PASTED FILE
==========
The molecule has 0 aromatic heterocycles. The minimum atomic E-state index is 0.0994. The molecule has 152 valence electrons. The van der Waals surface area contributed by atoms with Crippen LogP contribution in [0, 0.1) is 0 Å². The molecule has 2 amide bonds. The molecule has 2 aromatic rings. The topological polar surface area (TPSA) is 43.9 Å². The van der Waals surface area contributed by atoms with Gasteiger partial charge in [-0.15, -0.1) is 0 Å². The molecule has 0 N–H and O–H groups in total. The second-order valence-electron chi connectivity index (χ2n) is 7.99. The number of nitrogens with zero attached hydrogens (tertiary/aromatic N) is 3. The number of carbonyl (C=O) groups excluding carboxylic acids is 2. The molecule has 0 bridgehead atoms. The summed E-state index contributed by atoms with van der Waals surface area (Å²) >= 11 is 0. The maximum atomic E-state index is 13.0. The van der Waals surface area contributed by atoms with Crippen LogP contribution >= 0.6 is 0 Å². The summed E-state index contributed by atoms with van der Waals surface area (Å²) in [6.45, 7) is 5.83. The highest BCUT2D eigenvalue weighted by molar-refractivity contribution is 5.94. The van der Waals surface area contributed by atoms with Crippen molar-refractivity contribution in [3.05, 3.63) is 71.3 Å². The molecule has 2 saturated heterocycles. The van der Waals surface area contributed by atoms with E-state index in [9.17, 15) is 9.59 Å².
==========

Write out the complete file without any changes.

The molecule has 0 aromatic heterocycles. The minimum atomic E-state index is 0.0994. The molecule has 152 valence electrons. The van der Waals surface area contributed by atoms with Crippen LogP contribution in [0, 0.1) is 0 Å². The molecule has 2 amide bonds. The molecule has 2 aromatic rings. The topological polar surface area (TPSA) is 43.9 Å². The van der Waals surface area contributed by atoms with Gasteiger partial charge in [-0.15, -0.1) is 0 Å². The molecule has 0 N–H and O–H groups in total. The second-order valence-electron chi connectivity index (χ2n) is 7.99. The number of nitrogens with zero attached hydrogens (tertiary/aromatic N) is 3. The number of carbonyl (C=O) groups excluding carboxylic acids is 2. The molecule has 0 bridgehead atoms. The summed E-state index contributed by atoms with van der Waals surface area (Å²) >= 11 is 0. The maximum atomic E-state index is 13.0. The van der Waals surface area contributed by atoms with Crippen LogP contribution >= 0.6 is 0 Å². The summed E-state index contributed by atoms with van der Waals surface area (Å²) in [6.45, 7) is 5.83. The highest BCUT2D eigenvalue weighted by molar-refractivity contribution is 5.94. The van der Waals surface area contributed by atoms with Crippen molar-refractivity contribution in [3.05, 3.63) is 71.3 Å². The molecule has 2 saturated heterocycles. The van der Waals surface area contributed by atoms with E-state index in [9.17, 15) is 9.59 Å².